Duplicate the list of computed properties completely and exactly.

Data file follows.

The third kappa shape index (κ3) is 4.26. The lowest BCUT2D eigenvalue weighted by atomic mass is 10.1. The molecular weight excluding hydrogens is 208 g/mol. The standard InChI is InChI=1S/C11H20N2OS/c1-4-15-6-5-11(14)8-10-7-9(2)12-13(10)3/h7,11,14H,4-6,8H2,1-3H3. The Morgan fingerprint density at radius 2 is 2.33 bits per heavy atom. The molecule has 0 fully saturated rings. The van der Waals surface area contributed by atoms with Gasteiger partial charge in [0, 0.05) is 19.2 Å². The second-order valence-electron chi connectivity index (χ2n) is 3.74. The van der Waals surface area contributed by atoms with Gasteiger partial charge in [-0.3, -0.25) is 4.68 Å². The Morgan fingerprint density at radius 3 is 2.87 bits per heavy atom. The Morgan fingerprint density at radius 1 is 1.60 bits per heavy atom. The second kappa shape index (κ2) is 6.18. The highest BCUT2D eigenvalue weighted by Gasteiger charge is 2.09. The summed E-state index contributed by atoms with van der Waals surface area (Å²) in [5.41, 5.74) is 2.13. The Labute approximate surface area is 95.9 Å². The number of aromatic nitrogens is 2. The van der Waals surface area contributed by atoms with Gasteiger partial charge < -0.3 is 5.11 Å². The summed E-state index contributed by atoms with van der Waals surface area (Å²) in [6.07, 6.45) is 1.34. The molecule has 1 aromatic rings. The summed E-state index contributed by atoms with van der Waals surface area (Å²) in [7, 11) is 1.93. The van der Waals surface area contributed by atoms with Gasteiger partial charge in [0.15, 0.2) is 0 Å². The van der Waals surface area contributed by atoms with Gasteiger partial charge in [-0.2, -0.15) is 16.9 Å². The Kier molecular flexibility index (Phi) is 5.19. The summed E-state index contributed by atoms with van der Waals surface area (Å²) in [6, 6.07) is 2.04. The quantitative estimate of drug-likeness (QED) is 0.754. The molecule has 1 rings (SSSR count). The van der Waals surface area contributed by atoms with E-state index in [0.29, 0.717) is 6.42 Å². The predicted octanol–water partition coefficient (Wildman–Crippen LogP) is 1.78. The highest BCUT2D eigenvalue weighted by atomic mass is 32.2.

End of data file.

The third kappa shape index (κ3) is 4.26. The lowest BCUT2D eigenvalue weighted by atomic mass is 10.1. The molecular weight excluding hydrogens is 208 g/mol. The standard InChI is InChI=1S/C11H20N2OS/c1-4-15-6-5-11(14)8-10-7-9(2)12-13(10)3/h7,11,14H,4-6,8H2,1-3H3. The Morgan fingerprint density at radius 2 is 2.33 bits per heavy atom. The molecule has 0 fully saturated rings. The van der Waals surface area contributed by atoms with Gasteiger partial charge in [0, 0.05) is 19.2 Å². The second-order valence-electron chi connectivity index (χ2n) is 3.74. The van der Waals surface area contributed by atoms with Gasteiger partial charge in [-0.3, -0.25) is 4.68 Å². The Morgan fingerprint density at radius 3 is 2.87 bits per heavy atom. The Morgan fingerprint density at radius 1 is 1.60 bits per heavy atom. The second kappa shape index (κ2) is 6.18. The highest BCUT2D eigenvalue weighted by Gasteiger charge is 2.09. The summed E-state index contributed by atoms with van der Waals surface area (Å²) in [5.41, 5.74) is 2.13. The Labute approximate surface area is 95.9 Å². The number of aromatic nitrogens is 2. The van der Waals surface area contributed by atoms with Gasteiger partial charge < -0.3 is 5.11 Å². The summed E-state index contributed by atoms with van der Waals surface area (Å²) in [6.07, 6.45) is 1.34. The molecule has 1 aromatic rings. The summed E-state index contributed by atoms with van der Waals surface area (Å²) in [7, 11) is 1.93. The van der Waals surface area contributed by atoms with Gasteiger partial charge in [0.15, 0.2) is 0 Å². The van der Waals surface area contributed by atoms with Gasteiger partial charge in [-0.2, -0.15) is 16.9 Å². The Kier molecular flexibility index (Phi) is 5.19. The summed E-state index contributed by atoms with van der Waals surface area (Å²) in [6, 6.07) is 2.04. The quantitative estimate of drug-likeness (QED) is 0.754. The molecule has 1 rings (SSSR count). The van der Waals surface area contributed by atoms with E-state index in [0.29, 0.717) is 6.42 Å². The predicted octanol–water partition coefficient (Wildman–Crippen LogP) is 1.78. The highest BCUT2D eigenvalue weighted by atomic mass is 32.2.